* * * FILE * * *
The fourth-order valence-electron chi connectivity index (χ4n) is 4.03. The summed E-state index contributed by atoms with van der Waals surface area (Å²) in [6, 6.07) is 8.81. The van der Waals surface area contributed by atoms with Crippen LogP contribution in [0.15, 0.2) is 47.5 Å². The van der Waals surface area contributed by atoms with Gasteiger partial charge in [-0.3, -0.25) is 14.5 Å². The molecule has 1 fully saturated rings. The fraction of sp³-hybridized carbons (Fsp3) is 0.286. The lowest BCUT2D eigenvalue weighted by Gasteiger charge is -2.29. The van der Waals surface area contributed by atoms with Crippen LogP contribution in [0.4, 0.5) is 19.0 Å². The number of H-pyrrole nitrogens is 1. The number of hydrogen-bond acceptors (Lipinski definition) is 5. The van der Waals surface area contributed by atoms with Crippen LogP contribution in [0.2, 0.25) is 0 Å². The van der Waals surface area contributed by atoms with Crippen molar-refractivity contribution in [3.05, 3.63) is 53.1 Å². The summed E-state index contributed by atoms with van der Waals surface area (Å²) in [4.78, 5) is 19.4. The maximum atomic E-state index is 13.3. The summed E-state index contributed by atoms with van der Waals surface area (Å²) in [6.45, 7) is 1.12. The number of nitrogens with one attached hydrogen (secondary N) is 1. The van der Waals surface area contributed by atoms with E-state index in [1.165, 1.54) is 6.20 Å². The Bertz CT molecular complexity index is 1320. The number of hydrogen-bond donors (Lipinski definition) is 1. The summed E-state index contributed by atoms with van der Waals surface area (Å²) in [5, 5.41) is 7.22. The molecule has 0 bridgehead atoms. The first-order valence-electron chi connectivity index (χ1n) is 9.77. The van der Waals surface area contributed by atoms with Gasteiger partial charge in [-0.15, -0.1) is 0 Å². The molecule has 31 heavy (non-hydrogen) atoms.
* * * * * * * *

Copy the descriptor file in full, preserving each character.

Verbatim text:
The fourth-order valence-electron chi connectivity index (χ4n) is 4.03. The summed E-state index contributed by atoms with van der Waals surface area (Å²) in [6, 6.07) is 8.81. The van der Waals surface area contributed by atoms with Crippen LogP contribution in [0.15, 0.2) is 47.5 Å². The van der Waals surface area contributed by atoms with Gasteiger partial charge in [-0.3, -0.25) is 14.5 Å². The molecule has 1 fully saturated rings. The fraction of sp³-hybridized carbons (Fsp3) is 0.286. The lowest BCUT2D eigenvalue weighted by Gasteiger charge is -2.29. The van der Waals surface area contributed by atoms with Crippen LogP contribution in [0.4, 0.5) is 19.0 Å². The number of H-pyrrole nitrogens is 1. The number of hydrogen-bond acceptors (Lipinski definition) is 5. The van der Waals surface area contributed by atoms with Crippen LogP contribution in [0.2, 0.25) is 0 Å². The van der Waals surface area contributed by atoms with Crippen molar-refractivity contribution in [3.05, 3.63) is 53.1 Å². The summed E-state index contributed by atoms with van der Waals surface area (Å²) in [4.78, 5) is 19.4. The maximum atomic E-state index is 13.3. The summed E-state index contributed by atoms with van der Waals surface area (Å²) in [6.45, 7) is 1.12. The number of nitrogens with one attached hydrogen (secondary N) is 1. The van der Waals surface area contributed by atoms with E-state index in [1.165, 1.54) is 6.20 Å². The Bertz CT molecular complexity index is 1320. The number of hydrogen-bond donors (Lipinski definition) is 1. The summed E-state index contributed by atoms with van der Waals surface area (Å²) in [5, 5.41) is 7.22. The molecule has 0 bridgehead atoms. The first-order valence-electron chi connectivity index (χ1n) is 9.77. The van der Waals surface area contributed by atoms with Gasteiger partial charge in [-0.15, -0.1) is 0 Å². The molecule has 31 heavy (non-hydrogen) atoms.